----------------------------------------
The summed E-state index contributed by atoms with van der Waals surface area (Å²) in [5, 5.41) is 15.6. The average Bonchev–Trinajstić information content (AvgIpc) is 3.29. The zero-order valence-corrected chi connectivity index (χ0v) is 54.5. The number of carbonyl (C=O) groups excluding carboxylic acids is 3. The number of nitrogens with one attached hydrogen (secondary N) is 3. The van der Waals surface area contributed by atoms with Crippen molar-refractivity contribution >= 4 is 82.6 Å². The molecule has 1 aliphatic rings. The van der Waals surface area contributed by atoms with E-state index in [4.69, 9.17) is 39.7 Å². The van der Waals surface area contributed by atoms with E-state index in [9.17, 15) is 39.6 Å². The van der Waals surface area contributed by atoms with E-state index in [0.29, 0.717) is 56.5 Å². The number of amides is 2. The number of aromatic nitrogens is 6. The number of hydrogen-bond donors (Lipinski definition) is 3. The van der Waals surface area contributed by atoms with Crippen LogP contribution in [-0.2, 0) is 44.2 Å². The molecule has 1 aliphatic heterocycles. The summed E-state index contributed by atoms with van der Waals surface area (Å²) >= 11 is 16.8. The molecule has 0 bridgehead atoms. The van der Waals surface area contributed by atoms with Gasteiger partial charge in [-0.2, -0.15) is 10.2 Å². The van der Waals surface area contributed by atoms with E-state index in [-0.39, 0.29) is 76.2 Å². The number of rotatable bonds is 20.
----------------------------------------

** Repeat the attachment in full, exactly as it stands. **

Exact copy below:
The summed E-state index contributed by atoms with van der Waals surface area (Å²) in [5, 5.41) is 15.6. The average Bonchev–Trinajstić information content (AvgIpc) is 3.29. The zero-order valence-corrected chi connectivity index (χ0v) is 54.5. The number of carbonyl (C=O) groups excluding carboxylic acids is 3. The number of nitrogens with one attached hydrogen (secondary N) is 3. The van der Waals surface area contributed by atoms with Crippen molar-refractivity contribution >= 4 is 82.6 Å². The molecule has 1 aliphatic rings. The van der Waals surface area contributed by atoms with E-state index in [4.69, 9.17) is 39.7 Å². The van der Waals surface area contributed by atoms with E-state index in [9.17, 15) is 39.6 Å². The van der Waals surface area contributed by atoms with E-state index in [0.29, 0.717) is 56.5 Å². The number of amides is 2. The number of aromatic nitrogens is 6. The number of hydrogen-bond donors (Lipinski definition) is 3. The van der Waals surface area contributed by atoms with Crippen LogP contribution in [-0.2, 0) is 44.2 Å². The molecule has 1 aliphatic heterocycles. The summed E-state index contributed by atoms with van der Waals surface area (Å²) >= 11 is 16.8. The molecule has 0 bridgehead atoms. The van der Waals surface area contributed by atoms with Gasteiger partial charge in [-0.2, -0.15) is 10.2 Å². The van der Waals surface area contributed by atoms with E-state index in [-0.39, 0.29) is 76.2 Å². The number of rotatable bonds is 20.